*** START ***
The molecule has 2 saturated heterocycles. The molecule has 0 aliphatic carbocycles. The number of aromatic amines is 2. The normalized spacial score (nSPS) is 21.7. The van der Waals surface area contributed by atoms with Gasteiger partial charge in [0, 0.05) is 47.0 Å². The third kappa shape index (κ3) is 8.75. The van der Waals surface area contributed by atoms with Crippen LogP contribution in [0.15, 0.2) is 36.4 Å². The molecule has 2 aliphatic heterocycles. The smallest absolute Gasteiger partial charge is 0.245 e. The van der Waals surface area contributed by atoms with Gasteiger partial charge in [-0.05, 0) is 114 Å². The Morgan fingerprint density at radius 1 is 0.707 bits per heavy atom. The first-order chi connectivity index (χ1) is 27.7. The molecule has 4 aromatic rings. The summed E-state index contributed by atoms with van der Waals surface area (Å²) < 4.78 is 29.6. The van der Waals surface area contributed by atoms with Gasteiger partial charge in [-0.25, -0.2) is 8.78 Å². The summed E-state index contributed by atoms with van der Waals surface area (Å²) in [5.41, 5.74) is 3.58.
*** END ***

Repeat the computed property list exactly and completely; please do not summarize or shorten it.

The molecule has 2 saturated heterocycles. The molecule has 0 aliphatic carbocycles. The number of aromatic amines is 2. The normalized spacial score (nSPS) is 21.7. The van der Waals surface area contributed by atoms with Gasteiger partial charge in [0, 0.05) is 47.0 Å². The third kappa shape index (κ3) is 8.75. The van der Waals surface area contributed by atoms with Crippen LogP contribution in [0.15, 0.2) is 36.4 Å². The molecule has 2 aliphatic heterocycles. The smallest absolute Gasteiger partial charge is 0.245 e. The van der Waals surface area contributed by atoms with Gasteiger partial charge in [-0.05, 0) is 114 Å². The Morgan fingerprint density at radius 1 is 0.707 bits per heavy atom. The first-order chi connectivity index (χ1) is 27.7. The molecule has 4 aromatic rings. The summed E-state index contributed by atoms with van der Waals surface area (Å²) < 4.78 is 29.6. The van der Waals surface area contributed by atoms with Gasteiger partial charge in [-0.25, -0.2) is 8.78 Å². The summed E-state index contributed by atoms with van der Waals surface area (Å²) in [5.41, 5.74) is 3.58.